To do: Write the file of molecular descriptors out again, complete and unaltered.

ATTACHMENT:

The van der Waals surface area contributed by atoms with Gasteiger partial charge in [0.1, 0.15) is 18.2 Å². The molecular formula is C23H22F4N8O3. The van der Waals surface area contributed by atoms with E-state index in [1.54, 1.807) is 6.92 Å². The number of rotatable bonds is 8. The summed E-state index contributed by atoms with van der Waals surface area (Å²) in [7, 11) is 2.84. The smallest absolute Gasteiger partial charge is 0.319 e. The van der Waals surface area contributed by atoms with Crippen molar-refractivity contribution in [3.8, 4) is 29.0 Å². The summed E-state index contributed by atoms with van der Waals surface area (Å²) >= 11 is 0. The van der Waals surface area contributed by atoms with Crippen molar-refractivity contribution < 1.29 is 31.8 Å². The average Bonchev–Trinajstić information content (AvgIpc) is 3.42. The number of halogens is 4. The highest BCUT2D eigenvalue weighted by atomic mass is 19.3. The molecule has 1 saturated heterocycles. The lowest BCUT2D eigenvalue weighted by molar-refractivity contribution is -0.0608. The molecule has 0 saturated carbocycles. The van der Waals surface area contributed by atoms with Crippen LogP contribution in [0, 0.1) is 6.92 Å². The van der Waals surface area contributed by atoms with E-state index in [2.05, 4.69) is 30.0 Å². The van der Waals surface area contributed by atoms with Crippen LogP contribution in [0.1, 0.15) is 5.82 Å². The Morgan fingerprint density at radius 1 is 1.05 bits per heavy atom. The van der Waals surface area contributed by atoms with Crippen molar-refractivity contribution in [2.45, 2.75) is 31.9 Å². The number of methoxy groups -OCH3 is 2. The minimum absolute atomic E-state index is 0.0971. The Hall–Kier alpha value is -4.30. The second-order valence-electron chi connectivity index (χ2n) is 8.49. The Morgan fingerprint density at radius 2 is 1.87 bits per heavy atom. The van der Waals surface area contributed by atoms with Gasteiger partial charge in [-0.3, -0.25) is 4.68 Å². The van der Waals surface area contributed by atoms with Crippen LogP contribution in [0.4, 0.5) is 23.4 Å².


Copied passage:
The van der Waals surface area contributed by atoms with Gasteiger partial charge in [0.1, 0.15) is 18.2 Å². The molecular formula is C23H22F4N8O3. The van der Waals surface area contributed by atoms with E-state index in [1.54, 1.807) is 6.92 Å². The number of rotatable bonds is 8. The summed E-state index contributed by atoms with van der Waals surface area (Å²) in [7, 11) is 2.84. The smallest absolute Gasteiger partial charge is 0.319 e. The van der Waals surface area contributed by atoms with Crippen molar-refractivity contribution in [3.8, 4) is 29.0 Å². The summed E-state index contributed by atoms with van der Waals surface area (Å²) >= 11 is 0. The van der Waals surface area contributed by atoms with Crippen molar-refractivity contribution < 1.29 is 31.8 Å². The average Bonchev–Trinajstić information content (AvgIpc) is 3.42. The number of halogens is 4. The highest BCUT2D eigenvalue weighted by atomic mass is 19.3. The molecule has 1 saturated heterocycles. The lowest BCUT2D eigenvalue weighted by molar-refractivity contribution is -0.0608. The molecule has 0 saturated carbocycles. The van der Waals surface area contributed by atoms with Crippen LogP contribution in [0, 0.1) is 6.92 Å². The van der Waals surface area contributed by atoms with E-state index in [2.05, 4.69) is 30.0 Å². The van der Waals surface area contributed by atoms with Crippen LogP contribution in [0.1, 0.15) is 5.82 Å². The Morgan fingerprint density at radius 1 is 1.05 bits per heavy atom. The van der Waals surface area contributed by atoms with Crippen molar-refractivity contribution in [2.45, 2.75) is 31.9 Å². The number of methoxy groups -OCH3 is 2. The minimum absolute atomic E-state index is 0.0971. The Hall–Kier alpha value is -4.30. The second-order valence-electron chi connectivity index (χ2n) is 8.49. The Morgan fingerprint density at radius 2 is 1.87 bits per heavy atom. The van der Waals surface area contributed by atoms with Gasteiger partial charge in [-0.3, -0.25) is 4.68 Å². The van der Waals surface area contributed by atoms with Crippen LogP contribution in [0.4, 0.5) is 23.4 Å².